An infrared image passing through a lens unit 311 is converted to an electric signal by a sensing element 312, and the electric signal is amplified by a video amplifier 313. The amplified video signal is supplied not only to the multi gray level monitor 314, but also to an A/D converter 321. The A/D converter 321 has a 12 bit resolution enabled to handle an image with multi gray levels.

The digital video signal with multi gray levels outputted from the A/D converter 321 is stored in the memory 325, and is converted as explained before. The converted video signal is supplied to the low resolution display 34.

When the microcomputer 32 is installed in the infrared camera, it is desirable not to need to load the converting program from the external storage in order to prevent the camera from being large and/or expensive. Therefore, in this case, the converting program is stored in the memory 325 from the beginning.

Note, a digital signal processor (DSP) can be used instead of the CPU 323 by modifying the construction accordingly. This invention can be realized not only by a processor and a program, but also by a hard wired circuit made from filter circuits, edge extracting circuits, etc.

FIG. 4 is a flowchart to explain a gray level converting method according to the present invention. An edge detecting operation is performed to an original image (A) with M gray levels 40 in order to emphasize portions which have larger gray level difference between neighbouring pixels than a fixed threshold and to obtain an edge detected image 41.

At the next step, a mask pattern 42 is made using an expanding operation. A positive mask 421 which can pass only pixels near an edge (for example, 3 pixels located on both sides of an edge) and an reversed mask 422 which can pass other pixels are made from the mask pattern 42.

An edge preserved image 43 is obtained by performing the operation which can not only reject noise but also preserve edges by masking the original image (A) 40 with the positive mask 421. An edge nonpreserved image 44 is obtained from performing an operation which can reject noise but cannot keep edge by masking the original image (A) 40 with the reversed mask 422. Then a low frequency component (D) 45 is obtained by adding the edge preserved image 43 and the non-edge preserved image 44.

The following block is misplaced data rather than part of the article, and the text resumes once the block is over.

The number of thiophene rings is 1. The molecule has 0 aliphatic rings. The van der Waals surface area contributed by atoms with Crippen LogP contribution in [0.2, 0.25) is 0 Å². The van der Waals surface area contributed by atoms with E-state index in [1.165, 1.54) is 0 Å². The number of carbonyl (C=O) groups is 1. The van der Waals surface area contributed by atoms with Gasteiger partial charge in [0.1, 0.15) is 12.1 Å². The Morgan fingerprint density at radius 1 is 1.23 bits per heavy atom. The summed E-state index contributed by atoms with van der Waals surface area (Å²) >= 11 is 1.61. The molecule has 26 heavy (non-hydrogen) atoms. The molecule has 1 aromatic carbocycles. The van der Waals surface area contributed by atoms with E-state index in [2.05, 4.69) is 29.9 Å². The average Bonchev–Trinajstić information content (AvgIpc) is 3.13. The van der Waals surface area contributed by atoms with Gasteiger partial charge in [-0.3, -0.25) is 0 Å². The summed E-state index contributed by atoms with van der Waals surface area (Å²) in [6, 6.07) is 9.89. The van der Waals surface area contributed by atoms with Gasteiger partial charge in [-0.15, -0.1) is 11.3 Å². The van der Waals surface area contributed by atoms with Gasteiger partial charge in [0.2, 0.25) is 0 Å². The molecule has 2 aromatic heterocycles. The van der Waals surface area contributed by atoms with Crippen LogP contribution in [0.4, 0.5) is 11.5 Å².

Note, it is possible to determine a noise rejecting operation to be applied by evaluating an edge strength every pixel without using the positive mask 421 and the reversed mask 422.

The compressed low frequency image 45′ is obtained by performing a gray level compressing operation which compresses gray levels of the low frequency component (D) 45. After a high frequency component 46 is obtained by subtracting the low frequency component (D) 45 from the original image (A) 40, the emphasized high frequency component 46′ is obtained by emphasizing the gray level.

The composed image 47 is obtained by composing the gray level compressed image 45′ with the emphasized high-frequency component 46′, and an output image 48 is obtained by recompressing gray levels of the composed image 47 to N levels.

That is, this invention is features changing a filtering characteristic in accordance with edge strength of the original image.

FIG. 5 is a flowchart of a first low frequency component extracting routine. A memory area for storing the edge detected image 41 is cleared at step 50.

The size of a smoothing filter is set to a fixed maximum size mMAX (for example, 2525) at step 51, and a horizontal scan from the left corner at the top of the original image to its right corner at the bottom is begun.

It is determined whether or not edges are included within the area which is converted by the filter at step 52, and when the determination at step 52 is negative, random noise in the original image is rejected using an edge preserving smoothing filter (for example, a mean value filter or a Gaussian filter) with the size “m”.

When the determination at step 52 is affirmative, the size of the filter “m” is decremented at step 53. Next, it is determined whether or not the size of the filter is equal to a fixed minimum mMIN (for example, 3) at step 55, and when the determination at step 55 is negative, the control returns to step 52 to repeat the same process.

When the determination at step 55 is affirmative, that is, when edges are included though the size of the filter is the minimum, a smoothing operation is performed using an edge nonpreserving smoothing filter with the size mMIN (for example, a median filter).

If is determined whether or not smoothing is performed for all pixels of the original image at step 57, and when the determination at step 57 is negative, the control returns to step 51 to repeat the same process. Conversely, the routine is terminated as the low frequency component (D) has already obtained when the determination at step 57 is affirmative.